Can The Tricks Keep the Stock Market High Much Longer?


By Michael Lombardi, MBA for Profit Confidential


Remember the famous words of Mark Twain: “Whenever you find yourself on the side of the majority, it’s time to pause and reflect.” As readers of Profit Confidential know, it was this kind of mentality that lead me to: 1) turn bullish on gold in 2001; 2) turn negative on housing in 2006; 3) turn bearish on stocks in late 2007; and 4) turn bullish on small-cap stocks in 2009 (when the talking heads on the TV were saying “we are heading lower—sell, sell, and sell”).

Fast-forwarding to today, when I look at the key stock indices, I see something similar happening, but the chants I hear now are “buy, buy, and buy even more.” It seems the majority consensus is bullish. They believe the key stock indices will continue to march higher. Even the worst-case scenarios look overly optimistic. Outright euphoria? Maybe not, but we are getting there.

From January to August of this year, the key stock indices have significantly increased in value. The S&P 500 has increased a little more than 14% in the first eight months of this year, and the performances of other key stock indices have been in a similar range. But historically, since 1970, the S&P 500 has risen only about 8.2% per year on average. (Source: “Past Data,”, last accessed September 10, 2013.)

Some argue that the rise we have seen in key stock indices so far this year, we have seen in the past. However, those times were truly different. For example, in 1997, the S&P 500 increased 31.6% because our economy was booming that year. U.S. gross domestic product (GDP) increased almost 4.5% in 1997. (Source: Federal Reserve Bank of St. Louis web site, last accessed September 10, 2013.) Today, we have no real economic growth.

According to the Bureau of Economic Analysis (BEA), U.S. GDP is growing at an annual rate of 2.5% this year.

I’ve heard some say that the key stock indices are forward-looking and investors are pricing in next year’s economic growth. Saying the very least, since the end of the financial crisis, we have seen our central bank be very accommodative. Now, the Fed is talking about ending those policies. And interest rates are aggressively rising. The yield on the 10-year U.S. Treasury is up 71% from a year ago. The interest rate on the popular 30-year fixed mortgage is approaching five percent.

And when looking at corporate earnings of companies in the key stock indices (the most important reason for stock prices to rise or fall), they give me another reason to be skeptical.

To offset declining earnings, companies are resorting to buying back their stock to boost per-share earnings. It’s outright “financial engineering” to increase corporate earnings.

The share buybacks are massive. We are not talking millions, but multi-billion-dollar share buybacks at a time. Take Halliburton Company (NYSE/HAL), for example; on July 25 of this year, it said it would buy $3.3 billion worth of its own shares at a price between $42.50 and $48.50. (Source: Halliburton Company, July 25, 2013.) I equate that to 12.6% of its outstanding shares—which translates to about the same increase in its per-share earnings. (Source: Yahoo! Finance, last accessed September 10, 2013.)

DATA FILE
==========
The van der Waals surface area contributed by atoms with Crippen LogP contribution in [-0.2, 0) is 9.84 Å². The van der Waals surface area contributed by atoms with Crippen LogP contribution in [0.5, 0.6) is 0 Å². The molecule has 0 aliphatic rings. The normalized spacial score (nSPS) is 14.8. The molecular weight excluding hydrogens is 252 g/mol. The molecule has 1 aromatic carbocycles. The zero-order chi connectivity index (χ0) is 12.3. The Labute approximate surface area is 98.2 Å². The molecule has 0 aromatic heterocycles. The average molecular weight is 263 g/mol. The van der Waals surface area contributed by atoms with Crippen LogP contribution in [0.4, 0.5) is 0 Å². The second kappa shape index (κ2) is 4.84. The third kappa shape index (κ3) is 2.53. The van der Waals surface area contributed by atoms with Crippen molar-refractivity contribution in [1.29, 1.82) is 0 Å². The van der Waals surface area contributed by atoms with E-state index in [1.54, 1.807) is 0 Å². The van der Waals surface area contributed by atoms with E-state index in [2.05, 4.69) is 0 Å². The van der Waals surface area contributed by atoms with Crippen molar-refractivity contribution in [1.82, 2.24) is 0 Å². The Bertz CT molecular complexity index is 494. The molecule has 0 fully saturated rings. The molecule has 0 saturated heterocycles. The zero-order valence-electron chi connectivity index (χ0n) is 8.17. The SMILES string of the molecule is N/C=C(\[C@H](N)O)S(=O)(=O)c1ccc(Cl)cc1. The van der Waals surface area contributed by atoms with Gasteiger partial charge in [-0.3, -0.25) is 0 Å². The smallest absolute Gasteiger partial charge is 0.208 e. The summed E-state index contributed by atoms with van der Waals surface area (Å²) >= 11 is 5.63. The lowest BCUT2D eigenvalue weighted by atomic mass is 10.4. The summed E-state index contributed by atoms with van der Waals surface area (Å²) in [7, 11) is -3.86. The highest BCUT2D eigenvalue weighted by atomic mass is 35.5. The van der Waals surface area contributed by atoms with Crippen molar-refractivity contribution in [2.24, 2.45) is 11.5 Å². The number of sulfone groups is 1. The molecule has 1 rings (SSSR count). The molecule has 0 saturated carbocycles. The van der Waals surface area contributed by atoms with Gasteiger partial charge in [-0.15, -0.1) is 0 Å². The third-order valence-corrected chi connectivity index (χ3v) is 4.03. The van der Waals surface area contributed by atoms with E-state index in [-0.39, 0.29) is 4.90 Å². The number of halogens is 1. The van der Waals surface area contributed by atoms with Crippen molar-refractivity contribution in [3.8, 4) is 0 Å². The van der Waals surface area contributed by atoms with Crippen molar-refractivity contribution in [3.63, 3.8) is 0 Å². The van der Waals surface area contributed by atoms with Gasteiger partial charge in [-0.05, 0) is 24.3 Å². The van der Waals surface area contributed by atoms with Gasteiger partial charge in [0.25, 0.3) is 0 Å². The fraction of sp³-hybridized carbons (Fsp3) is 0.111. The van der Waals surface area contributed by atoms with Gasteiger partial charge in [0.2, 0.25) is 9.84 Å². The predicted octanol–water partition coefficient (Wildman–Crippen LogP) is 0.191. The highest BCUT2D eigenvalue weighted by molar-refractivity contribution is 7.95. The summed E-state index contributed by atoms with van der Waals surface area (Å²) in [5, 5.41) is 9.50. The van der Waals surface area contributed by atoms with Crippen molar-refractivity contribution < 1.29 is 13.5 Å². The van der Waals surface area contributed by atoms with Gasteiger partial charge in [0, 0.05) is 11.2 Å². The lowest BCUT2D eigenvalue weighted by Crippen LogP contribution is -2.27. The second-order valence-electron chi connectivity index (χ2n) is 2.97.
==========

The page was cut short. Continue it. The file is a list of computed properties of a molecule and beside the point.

Aside from reducing the number of shares they have outstanding, companies in the key stock indices are resorting to cost-cutting to show better corporate earnings.

There’s a new trend emerging among public companies. To reduce the healthcare costs of retirees, companies in key stock indices are moving them to “health insurance exchanges,” where they have to create their own plans. This way, companies save on administrative costs. Famous names in the key stock indices that are taking this step include Time Warner Inc. (NYSE/TWX), International Business Machines Corporation (NYSE/IBM), Sears Holdings Corporation (NASDAQ/SHLD), and Darden Restaurants, Inc. (NYSE/DRI). (Source: Wall Street Journal, September 8, 2013.)

For the key stock indices to go higher, companies need to be increasing revenues and earnings the old-fashioned way—not by financially engineering the growth. “Tricks” to boost earnings can only go on for so long.

A stock market rally is justified when you hear that companies in the key stock indices are experiencing rising sales and earnings, when they are spending the cash they are hoarding to invest in their business expansion. None of that is happening right now.

With the back-drop of the Fed’s pulling back on paper money printing, interest rates rising, economic growth weakening, and global demand softening, the risks in the stock market are high. Investors should be cautious.

What He Said:

“Over-built, over-speculated, over-financed and over-done. This is the Florida real estate market right now. For those looking to buy for personal use or investment, hold off! The best deals are yet to come. I continue with my prediction that the hard landing in the U.S. housing market, which is now affecting lenders, will have significant negative effects on the U.S. economy.” Michael Lombardi in Profit Confidential, April 3, 2007. Michael started talking about and predicting the financial catastrophe we started experiencing in 2008 long before anyone else.


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